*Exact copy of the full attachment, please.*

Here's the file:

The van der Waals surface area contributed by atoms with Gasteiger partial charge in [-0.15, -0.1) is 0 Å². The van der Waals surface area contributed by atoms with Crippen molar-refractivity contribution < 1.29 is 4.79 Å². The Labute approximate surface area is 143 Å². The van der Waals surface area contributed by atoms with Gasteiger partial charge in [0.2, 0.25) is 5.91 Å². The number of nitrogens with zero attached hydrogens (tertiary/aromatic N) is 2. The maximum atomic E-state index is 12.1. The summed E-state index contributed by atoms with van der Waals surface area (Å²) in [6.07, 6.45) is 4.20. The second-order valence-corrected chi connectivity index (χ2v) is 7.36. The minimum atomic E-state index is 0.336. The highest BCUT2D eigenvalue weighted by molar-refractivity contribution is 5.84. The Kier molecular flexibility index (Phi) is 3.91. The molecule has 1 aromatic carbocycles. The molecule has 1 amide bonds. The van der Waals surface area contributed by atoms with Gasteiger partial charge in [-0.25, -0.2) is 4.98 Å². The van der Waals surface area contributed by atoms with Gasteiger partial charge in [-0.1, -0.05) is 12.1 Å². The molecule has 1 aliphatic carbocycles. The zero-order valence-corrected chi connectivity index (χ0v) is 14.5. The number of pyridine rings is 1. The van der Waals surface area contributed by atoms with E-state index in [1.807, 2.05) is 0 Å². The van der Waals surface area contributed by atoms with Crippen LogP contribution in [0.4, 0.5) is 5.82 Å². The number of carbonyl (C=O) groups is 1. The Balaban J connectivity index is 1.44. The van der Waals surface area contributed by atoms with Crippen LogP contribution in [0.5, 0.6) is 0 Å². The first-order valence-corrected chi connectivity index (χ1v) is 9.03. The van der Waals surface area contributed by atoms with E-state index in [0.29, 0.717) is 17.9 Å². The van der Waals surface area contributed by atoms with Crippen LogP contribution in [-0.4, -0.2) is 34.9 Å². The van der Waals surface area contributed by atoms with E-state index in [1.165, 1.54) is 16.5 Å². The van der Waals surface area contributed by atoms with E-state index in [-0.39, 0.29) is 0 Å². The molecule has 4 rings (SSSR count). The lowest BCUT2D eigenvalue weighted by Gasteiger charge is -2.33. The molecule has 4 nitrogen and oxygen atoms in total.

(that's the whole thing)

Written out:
The van der Waals surface area contributed by atoms with Gasteiger partial charge in [-0.15, -0.1) is 0 Å². The van der Waals surface area contributed by atoms with Crippen molar-refractivity contribution < 1.29 is 4.79 Å². The Labute approximate surface area is 143 Å². The van der Waals surface area contributed by atoms with Gasteiger partial charge in [0.2, 0.25) is 5.91 Å². The number of nitrogens with zero attached hydrogens (tertiary/aromatic N) is 2. The maximum atomic E-state index is 12.1. The summed E-state index contributed by atoms with van der Waals surface area (Å²) in [6.07, 6.45) is 4.20. The second-order valence-corrected chi connectivity index (χ2v) is 7.36. The minimum atomic E-state index is 0.336. The highest BCUT2D eigenvalue weighted by molar-refractivity contribution is 5.84. The Kier molecular flexibility index (Phi) is 3.91. The molecule has 1 aromatic carbocycles. The molecule has 1 amide bonds. The van der Waals surface area contributed by atoms with Gasteiger partial charge in [-0.25, -0.2) is 4.98 Å². The van der Waals surface area contributed by atoms with Gasteiger partial charge in [-0.1, -0.05) is 12.1 Å². The molecule has 1 aliphatic carbocycles. The zero-order valence-corrected chi connectivity index (χ0v) is 14.5. The number of pyridine rings is 1. The van der Waals surface area contributed by atoms with E-state index in [1.807, 2.05) is 0 Å². The van der Waals surface area contributed by atoms with Crippen LogP contribution in [0.4, 0.5) is 5.82 Å². The number of carbonyl (C=O) groups is 1. The Balaban J connectivity index is 1.44. The van der Waals surface area contributed by atoms with Crippen LogP contribution in [0.5, 0.6) is 0 Å². The first-order valence-corrected chi connectivity index (χ1v) is 9.03. The van der Waals surface area contributed by atoms with E-state index in [0.29, 0.717) is 17.9 Å². The van der Waals surface area contributed by atoms with Crippen LogP contribution in [-0.4, -0.2) is 34.9 Å². The van der Waals surface area contributed by atoms with E-state index in [1.165, 1.54) is 16.5 Å². The van der Waals surface area contributed by atoms with E-state index in [-0.39, 0.29) is 0 Å². The molecule has 4 rings (SSSR count). The lowest BCUT2D eigenvalue weighted by Gasteiger charge is -2.33. The molecule has 4 nitrogen and oxygen atoms in total.